nae, nay, Ne, nee, neigh

The words nae, nay, Ne, nee, neigh sound the same but have different meanings and spellings. Why do nae, nay, Ne, nee, neigh sound the same even though they are completely different words?

The answer is simple: nae, nay, Ne, nee, neigh are homophones of the English language.

  1. :: adverb

    Scots No.

  2. :: adverb

    Scots Not.

  1. :: adverb

    No: All but four Democrats voted nay.

  2. :: adverb

    And moreover: He was ill-favored, nay, hideous.

  3. :: noun

    A denial or refusal.

  4. :: noun

    A negative vote or voter.

  1. ::

    The symbol for the element neon.

  2. :: abbreviation

    Bible Nehemiah

  1. :: adjective

    Used when giving the maiden name of a woman.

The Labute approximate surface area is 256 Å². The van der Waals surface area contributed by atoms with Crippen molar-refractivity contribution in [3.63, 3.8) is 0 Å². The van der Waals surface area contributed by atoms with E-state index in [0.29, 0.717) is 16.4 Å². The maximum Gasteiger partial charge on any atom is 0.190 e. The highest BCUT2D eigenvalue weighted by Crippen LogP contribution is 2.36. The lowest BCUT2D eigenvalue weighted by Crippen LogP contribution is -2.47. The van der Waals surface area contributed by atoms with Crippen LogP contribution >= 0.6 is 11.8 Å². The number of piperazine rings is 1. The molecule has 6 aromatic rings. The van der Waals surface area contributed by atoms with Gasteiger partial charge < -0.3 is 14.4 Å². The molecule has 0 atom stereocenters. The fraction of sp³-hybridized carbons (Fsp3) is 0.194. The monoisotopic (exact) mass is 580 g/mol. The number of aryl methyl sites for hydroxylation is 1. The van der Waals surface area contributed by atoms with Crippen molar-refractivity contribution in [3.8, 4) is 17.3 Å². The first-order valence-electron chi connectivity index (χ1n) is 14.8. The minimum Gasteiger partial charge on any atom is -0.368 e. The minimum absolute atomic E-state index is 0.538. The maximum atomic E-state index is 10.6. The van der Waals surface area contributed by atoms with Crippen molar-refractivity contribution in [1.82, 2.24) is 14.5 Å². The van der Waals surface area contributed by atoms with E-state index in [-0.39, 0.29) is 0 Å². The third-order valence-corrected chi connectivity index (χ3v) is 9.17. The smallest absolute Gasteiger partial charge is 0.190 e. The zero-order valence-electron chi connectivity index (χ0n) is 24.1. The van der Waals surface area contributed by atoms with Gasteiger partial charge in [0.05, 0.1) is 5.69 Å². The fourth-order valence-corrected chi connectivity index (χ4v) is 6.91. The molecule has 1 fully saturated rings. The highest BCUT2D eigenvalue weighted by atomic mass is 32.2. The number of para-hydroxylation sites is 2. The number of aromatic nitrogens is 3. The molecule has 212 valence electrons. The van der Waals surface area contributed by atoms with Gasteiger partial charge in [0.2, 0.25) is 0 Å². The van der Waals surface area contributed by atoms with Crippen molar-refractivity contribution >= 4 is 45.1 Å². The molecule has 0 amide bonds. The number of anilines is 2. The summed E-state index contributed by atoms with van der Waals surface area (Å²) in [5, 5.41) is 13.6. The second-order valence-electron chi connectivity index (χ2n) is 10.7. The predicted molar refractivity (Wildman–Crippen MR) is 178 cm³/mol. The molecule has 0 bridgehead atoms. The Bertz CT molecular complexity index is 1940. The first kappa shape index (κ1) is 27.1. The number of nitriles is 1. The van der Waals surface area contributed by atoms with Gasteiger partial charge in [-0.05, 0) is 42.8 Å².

2. :: adjective

    Used when giving a former name. Originally known as.

  3. :: interjection

    no, used to express no as a quantity, i.e. not any, like German kein/Dutch geen/French rien. Compare with na.

  1. :: noun

    The long, high-pitched sound made by a horse.

  2. :: verb-intransitive

    To utter the characteristic sound of a horse; whinny.

Definitions from The American Heritage® Dictionary of the English Language, 4th Edition, from Wiktionary, Creative Commons Attribution/Share-Alike License and Wordnik.

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About Homophones

Homophones (literally "same sound") are usually defined as words that share the same pronunciation, regardless of how they are spelled.

If they are spelled the same then they are also homographs (and homonyms); if they are spelled differently then they are also heterographs (literally "different writing").